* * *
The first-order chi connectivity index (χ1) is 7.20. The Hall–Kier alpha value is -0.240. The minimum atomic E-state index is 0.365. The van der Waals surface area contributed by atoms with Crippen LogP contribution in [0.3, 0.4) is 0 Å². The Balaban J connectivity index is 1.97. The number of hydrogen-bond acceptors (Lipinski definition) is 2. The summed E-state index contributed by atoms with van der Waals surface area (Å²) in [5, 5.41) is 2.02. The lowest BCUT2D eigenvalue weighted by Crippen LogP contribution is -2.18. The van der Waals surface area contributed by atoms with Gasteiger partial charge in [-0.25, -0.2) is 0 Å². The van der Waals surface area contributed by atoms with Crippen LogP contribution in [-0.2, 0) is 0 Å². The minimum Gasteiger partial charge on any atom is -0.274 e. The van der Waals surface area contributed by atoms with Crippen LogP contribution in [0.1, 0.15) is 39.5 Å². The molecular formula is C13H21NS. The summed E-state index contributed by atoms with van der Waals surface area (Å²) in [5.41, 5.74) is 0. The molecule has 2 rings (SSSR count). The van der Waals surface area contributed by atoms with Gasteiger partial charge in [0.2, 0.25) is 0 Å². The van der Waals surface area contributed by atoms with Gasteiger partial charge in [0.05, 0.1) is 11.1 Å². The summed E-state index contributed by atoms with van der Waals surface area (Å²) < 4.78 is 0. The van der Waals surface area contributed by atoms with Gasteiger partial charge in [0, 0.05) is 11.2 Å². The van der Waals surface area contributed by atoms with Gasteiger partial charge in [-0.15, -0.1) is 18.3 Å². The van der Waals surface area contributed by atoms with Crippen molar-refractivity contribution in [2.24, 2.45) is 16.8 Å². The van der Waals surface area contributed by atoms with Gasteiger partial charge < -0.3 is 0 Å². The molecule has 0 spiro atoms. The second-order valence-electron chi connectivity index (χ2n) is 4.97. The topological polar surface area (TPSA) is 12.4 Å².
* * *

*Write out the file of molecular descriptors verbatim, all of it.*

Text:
The first-order chi connectivity index (χ1) is 7.20. The Hall–Kier alpha value is -0.240. The minimum atomic E-state index is 0.365. The van der Waals surface area contributed by atoms with Crippen LogP contribution in [0.3, 0.4) is 0 Å². The Balaban J connectivity index is 1.97. The number of hydrogen-bond acceptors (Lipinski definition) is 2. The summed E-state index contributed by atoms with van der Waals surface area (Å²) in [5, 5.41) is 2.02. The lowest BCUT2D eigenvalue weighted by Crippen LogP contribution is -2.18. The van der Waals surface area contributed by atoms with Gasteiger partial charge in [-0.25, -0.2) is 0 Å². The van der Waals surface area contributed by atoms with Crippen LogP contribution in [-0.2, 0) is 0 Å². The minimum Gasteiger partial charge on any atom is -0.274 e. The van der Waals surface area contributed by atoms with Crippen LogP contribution in [0.1, 0.15) is 39.5 Å². The molecular formula is C13H21NS. The summed E-state index contributed by atoms with van der Waals surface area (Å²) in [5.41, 5.74) is 0. The molecule has 2 rings (SSSR count). The van der Waals surface area contributed by atoms with Gasteiger partial charge in [0.2, 0.25) is 0 Å². The van der Waals surface area contributed by atoms with Gasteiger partial charge in [0.05, 0.1) is 11.1 Å². The summed E-state index contributed by atoms with van der Waals surface area (Å²) < 4.78 is 0. The van der Waals surface area contributed by atoms with Gasteiger partial charge in [0, 0.05) is 11.2 Å². The van der Waals surface area contributed by atoms with Gasteiger partial charge in [-0.15, -0.1) is 18.3 Å². The van der Waals surface area contributed by atoms with Crippen molar-refractivity contribution in [2.24, 2.45) is 16.8 Å². The van der Waals surface area contributed by atoms with Gasteiger partial charge < -0.3 is 0 Å². The molecule has 0 spiro atoms. The second-order valence-electron chi connectivity index (χ2n) is 4.97. The topological polar surface area (TPSA) is 12.4 Å².